ALAMEDA — Jon Gruden acknowledged his candidacy for the Raiders head coaching job Tuesday in a phone interview.
“My understanding is they’re interviewing candidates this week and they’re going to let everybody know sometime early next week or whenever they make their decision,” Gruden said.
Asked specifically if he was a candidate, Gruden said, “Well, I think I am being considered, yes. I hope I’m a candidate.”
Gruden last coached in 2008 for the Tampa Bay Buccaneers and has rejected overtures each year to return. It has been almost 20 years that Gruden was hired on Jan. 8, 1998 to be head coach of the Raiders, for whom he coached through the 2001 season.
Since being fired by the Bucs, Gruden has worked as a television analyst, working on ESPN’s Monday Night Football as well as hosting a series on prospective NFL quarterbacks. He will work Saturday’s NFL wild card game between the Tennessee Titans and Kansas City Chiefs Sunday at Arrowhead Stadium.
The Raiders abruptly fired coach Jack Del Rio Sunday one year into a four-year contract extension following a 30-10 loss to the Los Angeles Chargers on Sunday in Carson.
Gruden’s candidacy was first reported by ESPN, and he didn’t confirm or deny it in reports Saturday night. His confirmation Tuesday is the first public acknowledgment that he could return to the place where he started his career as the NFL’s youngest head coach at age 34.
The Raiders have restricted their public comments to a statement to attributed to owner Mark Davis an hour after Del Rio’s firing. In it he thanked Del Rio and his family for service. Davis said Tuesday the Raiders had no comment beyond the initial statement.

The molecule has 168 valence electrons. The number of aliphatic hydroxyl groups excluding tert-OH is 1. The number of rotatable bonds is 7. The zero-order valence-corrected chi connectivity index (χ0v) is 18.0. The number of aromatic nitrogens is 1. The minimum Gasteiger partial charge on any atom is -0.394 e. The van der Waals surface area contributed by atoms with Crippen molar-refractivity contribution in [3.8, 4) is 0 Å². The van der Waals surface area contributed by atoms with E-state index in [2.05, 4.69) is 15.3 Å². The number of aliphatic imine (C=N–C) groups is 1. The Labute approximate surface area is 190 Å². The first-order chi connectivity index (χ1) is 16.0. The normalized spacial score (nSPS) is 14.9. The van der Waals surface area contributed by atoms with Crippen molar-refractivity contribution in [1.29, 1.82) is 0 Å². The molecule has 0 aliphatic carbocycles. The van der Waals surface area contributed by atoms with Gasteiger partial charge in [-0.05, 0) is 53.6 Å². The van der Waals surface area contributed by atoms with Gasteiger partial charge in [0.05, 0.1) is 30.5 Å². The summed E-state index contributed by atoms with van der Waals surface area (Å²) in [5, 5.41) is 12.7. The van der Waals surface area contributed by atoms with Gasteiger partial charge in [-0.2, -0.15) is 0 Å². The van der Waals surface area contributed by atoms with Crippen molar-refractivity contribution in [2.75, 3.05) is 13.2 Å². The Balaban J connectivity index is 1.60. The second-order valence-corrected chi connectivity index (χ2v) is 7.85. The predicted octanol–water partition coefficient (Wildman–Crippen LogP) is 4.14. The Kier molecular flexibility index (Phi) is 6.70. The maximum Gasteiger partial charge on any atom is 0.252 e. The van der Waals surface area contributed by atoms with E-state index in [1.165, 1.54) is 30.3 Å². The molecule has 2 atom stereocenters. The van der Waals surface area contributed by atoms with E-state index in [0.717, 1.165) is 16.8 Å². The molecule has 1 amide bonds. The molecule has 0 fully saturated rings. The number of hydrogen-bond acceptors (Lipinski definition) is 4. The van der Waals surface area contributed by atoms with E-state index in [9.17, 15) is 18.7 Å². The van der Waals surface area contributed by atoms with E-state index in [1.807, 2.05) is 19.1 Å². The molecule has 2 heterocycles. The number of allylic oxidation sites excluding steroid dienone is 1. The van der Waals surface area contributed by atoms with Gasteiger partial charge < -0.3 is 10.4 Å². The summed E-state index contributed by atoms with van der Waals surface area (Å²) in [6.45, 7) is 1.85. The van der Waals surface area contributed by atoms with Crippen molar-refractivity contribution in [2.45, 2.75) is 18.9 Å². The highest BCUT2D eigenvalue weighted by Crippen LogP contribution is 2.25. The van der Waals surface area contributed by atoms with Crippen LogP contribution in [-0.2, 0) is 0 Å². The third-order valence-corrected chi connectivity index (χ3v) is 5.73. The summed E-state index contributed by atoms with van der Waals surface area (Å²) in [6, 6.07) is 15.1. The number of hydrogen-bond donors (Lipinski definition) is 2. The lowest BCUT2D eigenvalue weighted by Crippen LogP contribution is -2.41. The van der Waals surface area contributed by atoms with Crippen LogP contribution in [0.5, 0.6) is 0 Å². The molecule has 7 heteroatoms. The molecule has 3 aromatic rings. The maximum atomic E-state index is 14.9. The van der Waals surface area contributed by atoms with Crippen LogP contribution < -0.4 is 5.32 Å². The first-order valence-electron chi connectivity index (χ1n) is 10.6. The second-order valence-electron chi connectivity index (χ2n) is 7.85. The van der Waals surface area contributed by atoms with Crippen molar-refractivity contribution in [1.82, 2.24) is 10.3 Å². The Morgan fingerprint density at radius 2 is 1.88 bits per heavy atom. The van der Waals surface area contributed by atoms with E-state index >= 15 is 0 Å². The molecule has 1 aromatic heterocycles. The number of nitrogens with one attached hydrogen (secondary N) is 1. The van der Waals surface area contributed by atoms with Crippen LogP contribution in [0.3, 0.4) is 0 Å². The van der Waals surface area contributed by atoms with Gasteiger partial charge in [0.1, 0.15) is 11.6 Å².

Del Rio, who was 25-23 in three seasons, was the ninth coach the Raiders have hired since late owner Al Davis traded Gruden to Tampa Bay, following Bill Callahan, Norv Turner, Art Shell, Lane Kiffin, Tom Cable, Hue Jackson, Dennis Allen and Tony Sparano.
Before hiring Gruden, the Raiders would need to interview a minority candidate to satisfy the NFL’s “Rooney Rule” or be subject to a fine.
Gruden has reportedly been contacting prospective assistant coaches, and current Raiders assistants were told they could get out of their contracts or begin looking for other jobs.
Being a prospective head coach for the Raiders will make this week’s production meeting for the NFL wild-card game interesting, considering one of the coaches is Andy Reid from AFC West rival Kansas City. In those meetings, inside information is typically exchanged to better prepare the broadcast team.
Gruden and Reid worked together on Mike Holmgren’s staff before each eventually ascended to head coaching positions.
“They played my brother (Jay) on Monday Night Football once too, so there will be some awkward moments and we’re probably going to laugh a little bit about it, but that’ll be cool,” Gruden said. “If I have to sit in the truck with my eyes closed, so be it.”
If Gruden comes aboard, to be determined would be the role of general manager Reggie McKenzie. They both worked for the Green Bay Packers in 1994, when Gruden was in his last year as wide receivers coach and McKenzie joined the Packers’ personnel department.
A point of contention when Gruden left the Raiders was that while he was fine with Al Davis running the draft, he wanted control of hiring his own coaching staff and the 53-man roster.
The kind of mega-deal that it could take to land Gruden — it could be twice the reported $5 million Del Rio was making — would seemingly give him power in all areas of the football operation.